Video courtesy of Department of Health
MANILA (UPDATED) — People dispensing anti-parasite drug ivermectin to treat COVID-19 in the Philippines are violating the Food and Drug Administration Act of 2009, the Department of Health (DOH) said Wednesday.
“The most important law that is being violated for this supposed dispensing of ivermectin is RA (Republic Act) 9711. Ito yung (This is the) FDA Act of 2009," Health Undersecretary Maria Rosario Vergeire said during a virtual briefing.
"Specific to that law, sinabi mismo (na) yung mga hindi rehistradong gamot, hindi pwedeng ipagamit sa ating mga kababayan,” she added.
(Specific to that law, it states that unregistered drugs cannot be given to the public.)
Vergeire said the law also requires that prescription of medicines must only come from doctors and other health professionals.
“Hindi pwedeng ordinaryong tao ang nagdi-dispense,” she said.
(Ordinary people cannot dispense drugs.)
Vergeire issued the statement in response to reports that lawmakers are promoting the use of ivermectin for COVID-19 patients even though the drug is not approved for such use.
The World Health Organization (WHO) has recommended against using the drug in patients with COVID-19 except for clinical trials, because of a lack of data demonstrating its benefits.
The recommendation follows the European Medicines Agency's warning against the drug. The US Food and Drug Administration (FDA) has also recommended it not be used for COVID-19.
Merck, an ivermectin manufacturer, has also said its analysis did not support the drug's safety and efficacy for COVID-19.
According to the DOH, ivermectin products registered in the country are for veterinary use, and are only allowed for the treatment of internal and external parasites as well as prevention of heartworm disease.
Vergeire warned that taking unregistered drugs is risky because there is no assurance that they are safe for people.
Lawmaker Mike Defensor has offered to distribute the drug as COVID-19 treatment and denied he is violating any law.
"There should be an accompanying prescription to it. How it should be taken and the amount based on weight. For those sick with COVID, there is also a protocol," Defensor said.
Asked if lawmakers will also be held liable for promoting ivermectin for COVID-19, Vergeire said, “Nakalagay sa batas natin sa RA 9711: manufacture, importation, exportation, sale, offering for sale, distribution, transfer, promotion or advertising or sponsorship of health (products) without proper authorization of FDA if any is prohibited."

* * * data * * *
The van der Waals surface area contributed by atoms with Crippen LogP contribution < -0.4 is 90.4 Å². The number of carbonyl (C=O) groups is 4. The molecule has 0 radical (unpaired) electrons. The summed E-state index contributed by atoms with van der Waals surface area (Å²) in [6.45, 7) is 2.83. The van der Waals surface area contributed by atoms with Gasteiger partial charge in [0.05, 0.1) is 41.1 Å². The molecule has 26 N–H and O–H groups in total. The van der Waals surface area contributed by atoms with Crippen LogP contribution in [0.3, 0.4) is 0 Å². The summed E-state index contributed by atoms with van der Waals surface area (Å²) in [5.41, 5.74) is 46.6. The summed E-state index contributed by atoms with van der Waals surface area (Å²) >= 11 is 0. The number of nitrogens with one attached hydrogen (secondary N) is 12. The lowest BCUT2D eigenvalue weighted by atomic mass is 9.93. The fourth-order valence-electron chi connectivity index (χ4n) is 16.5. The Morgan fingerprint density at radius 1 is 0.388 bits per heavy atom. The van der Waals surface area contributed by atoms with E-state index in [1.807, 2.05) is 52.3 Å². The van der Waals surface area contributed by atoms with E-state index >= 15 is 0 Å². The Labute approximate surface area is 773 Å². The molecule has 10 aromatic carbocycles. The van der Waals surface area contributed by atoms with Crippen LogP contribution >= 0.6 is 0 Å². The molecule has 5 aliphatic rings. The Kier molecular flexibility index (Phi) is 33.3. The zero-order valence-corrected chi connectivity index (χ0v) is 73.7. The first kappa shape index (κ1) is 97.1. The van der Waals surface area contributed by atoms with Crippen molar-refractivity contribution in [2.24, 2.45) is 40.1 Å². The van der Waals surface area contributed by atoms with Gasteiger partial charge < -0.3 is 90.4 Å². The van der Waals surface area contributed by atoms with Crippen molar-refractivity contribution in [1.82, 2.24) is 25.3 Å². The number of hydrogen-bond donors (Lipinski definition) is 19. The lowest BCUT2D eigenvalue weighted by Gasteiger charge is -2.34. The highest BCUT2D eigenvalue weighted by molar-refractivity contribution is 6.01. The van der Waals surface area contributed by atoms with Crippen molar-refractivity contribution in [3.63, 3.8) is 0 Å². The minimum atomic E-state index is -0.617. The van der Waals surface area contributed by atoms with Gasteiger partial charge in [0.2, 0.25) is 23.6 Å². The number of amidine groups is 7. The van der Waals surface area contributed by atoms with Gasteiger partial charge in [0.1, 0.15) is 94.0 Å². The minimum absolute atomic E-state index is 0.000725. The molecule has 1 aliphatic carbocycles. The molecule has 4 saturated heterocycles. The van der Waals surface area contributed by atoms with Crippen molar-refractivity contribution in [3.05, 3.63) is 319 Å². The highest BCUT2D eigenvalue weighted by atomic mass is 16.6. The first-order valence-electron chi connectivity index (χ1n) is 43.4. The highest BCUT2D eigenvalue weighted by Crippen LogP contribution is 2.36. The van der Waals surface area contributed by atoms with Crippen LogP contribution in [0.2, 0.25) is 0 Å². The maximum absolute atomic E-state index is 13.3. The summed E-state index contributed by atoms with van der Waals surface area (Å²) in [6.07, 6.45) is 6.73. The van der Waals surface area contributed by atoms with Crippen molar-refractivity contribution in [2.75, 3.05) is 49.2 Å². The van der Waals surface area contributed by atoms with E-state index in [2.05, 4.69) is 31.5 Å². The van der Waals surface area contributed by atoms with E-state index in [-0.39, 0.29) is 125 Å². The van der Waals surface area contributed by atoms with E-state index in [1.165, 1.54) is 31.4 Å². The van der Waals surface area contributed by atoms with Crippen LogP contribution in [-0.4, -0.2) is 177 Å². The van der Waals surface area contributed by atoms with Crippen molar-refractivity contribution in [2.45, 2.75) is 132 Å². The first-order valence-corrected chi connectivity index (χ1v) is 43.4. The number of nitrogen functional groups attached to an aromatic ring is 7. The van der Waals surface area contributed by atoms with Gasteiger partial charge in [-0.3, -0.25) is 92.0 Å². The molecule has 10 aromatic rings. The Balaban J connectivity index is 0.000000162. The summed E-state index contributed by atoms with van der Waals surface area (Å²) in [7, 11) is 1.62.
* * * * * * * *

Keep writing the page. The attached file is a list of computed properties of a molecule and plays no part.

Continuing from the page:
"I think that’s self-explanatory," she added.
In a social media post, Defensor claimed that he was not prescribing drugs. “I am only giving people access to ivermectin,” he said.
He also claimed that the cost of the drug has increased in the black market where there is also no assurance that the products being sold are authentic.
He also said that they will follow the law and the FDA guidelines.
The DOH said in a previous statement that a systematic review of 6 randomized controlled trials showed that ivermectin did not significantly reduce risk of mortality and duration of hospitalization among COVID-19 cases.
It is also “not associated with a definite benefit of other clinically important outcomes.”
Currently, ivermectin is undergoing evaluation for possible issuance of compassionate special permit with the FDA.
A compassionate special permit allows experimental or unregistered drugs for limited off-label use. Acquiring such a permit does not mean, however, that the drug is proven to be effective since that requires a clinical trial.
The interest in ivermectin increased as COVID-19 cases surge in Metro Manila and its nearby provinces. The country's cumulative total cases reached more than 800,000 this week.
- with a report from Reuters